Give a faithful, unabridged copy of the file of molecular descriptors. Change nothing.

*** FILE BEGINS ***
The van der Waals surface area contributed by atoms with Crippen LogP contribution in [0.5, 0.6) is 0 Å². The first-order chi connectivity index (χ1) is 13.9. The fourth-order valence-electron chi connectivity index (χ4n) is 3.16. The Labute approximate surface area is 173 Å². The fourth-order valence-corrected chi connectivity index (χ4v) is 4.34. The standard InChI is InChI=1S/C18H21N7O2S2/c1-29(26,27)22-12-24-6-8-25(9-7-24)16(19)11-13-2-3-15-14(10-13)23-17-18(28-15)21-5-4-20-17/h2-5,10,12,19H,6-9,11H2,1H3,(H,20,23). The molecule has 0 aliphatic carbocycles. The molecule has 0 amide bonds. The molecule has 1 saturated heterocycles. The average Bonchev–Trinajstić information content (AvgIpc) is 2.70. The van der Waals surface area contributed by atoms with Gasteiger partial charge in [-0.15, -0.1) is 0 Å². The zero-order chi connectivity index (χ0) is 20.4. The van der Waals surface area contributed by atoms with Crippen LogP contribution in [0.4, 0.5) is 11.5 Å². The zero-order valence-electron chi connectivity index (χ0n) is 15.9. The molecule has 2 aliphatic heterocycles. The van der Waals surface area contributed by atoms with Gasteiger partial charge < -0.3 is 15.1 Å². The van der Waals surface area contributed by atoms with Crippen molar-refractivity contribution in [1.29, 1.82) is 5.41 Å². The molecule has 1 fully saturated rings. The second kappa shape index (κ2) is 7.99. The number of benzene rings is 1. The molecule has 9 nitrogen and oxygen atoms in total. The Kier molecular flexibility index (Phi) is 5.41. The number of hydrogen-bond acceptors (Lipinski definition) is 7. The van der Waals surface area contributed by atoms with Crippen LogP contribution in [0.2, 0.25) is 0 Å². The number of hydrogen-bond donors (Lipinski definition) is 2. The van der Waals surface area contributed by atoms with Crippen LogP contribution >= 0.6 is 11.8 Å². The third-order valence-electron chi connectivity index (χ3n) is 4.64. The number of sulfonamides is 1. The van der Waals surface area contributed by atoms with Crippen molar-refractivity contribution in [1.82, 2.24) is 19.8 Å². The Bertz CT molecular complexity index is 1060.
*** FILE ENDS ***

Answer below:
The van der Waals surface area contributed by atoms with Crippen LogP contribution in [0.5, 0.6) is 0 Å². The first-order chi connectivity index (χ1) is 13.9. The fourth-order valence-electron chi connectivity index (χ4n) is 3.16. The Labute approximate surface area is 173 Å². The fourth-order valence-corrected chi connectivity index (χ4v) is 4.34. The standard InChI is InChI=1S/C18H21N7O2S2/c1-29(26,27)22-12-24-6-8-25(9-7-24)16(19)11-13-2-3-15-14(10-13)23-17-18(28-15)21-5-4-20-17/h2-5,10,12,19H,6-9,11H2,1H3,(H,20,23). The molecule has 0 aliphatic carbocycles. The molecule has 0 amide bonds. The molecule has 1 saturated heterocycles. The average Bonchev–Trinajstić information content (AvgIpc) is 2.70. The van der Waals surface area contributed by atoms with Gasteiger partial charge in [-0.15, -0.1) is 0 Å². The zero-order chi connectivity index (χ0) is 20.4. The van der Waals surface area contributed by atoms with Crippen LogP contribution in [0.4, 0.5) is 11.5 Å². The zero-order valence-electron chi connectivity index (χ0n) is 15.9. The molecule has 2 aliphatic heterocycles. The van der Waals surface area contributed by atoms with Gasteiger partial charge < -0.3 is 15.1 Å². The van der Waals surface area contributed by atoms with Crippen molar-refractivity contribution in [1.29, 1.82) is 5.41 Å². The molecule has 1 fully saturated rings. The second kappa shape index (κ2) is 7.99. The number of benzene rings is 1. The molecule has 9 nitrogen and oxygen atoms in total. The Kier molecular flexibility index (Phi) is 5.41. The number of hydrogen-bond acceptors (Lipinski definition) is 7. The van der Waals surface area contributed by atoms with Crippen LogP contribution in [0.2, 0.25) is 0 Å². The number of hydrogen-bond donors (Lipinski definition) is 2. The van der Waals surface area contributed by atoms with Crippen LogP contribution >= 0.6 is 11.8 Å². The third-order valence-electron chi connectivity index (χ3n) is 4.64. The number of sulfonamides is 1. The van der Waals surface area contributed by atoms with Crippen molar-refractivity contribution in [1.82, 2.24) is 19.8 Å². The Bertz CT molecular complexity index is 1060.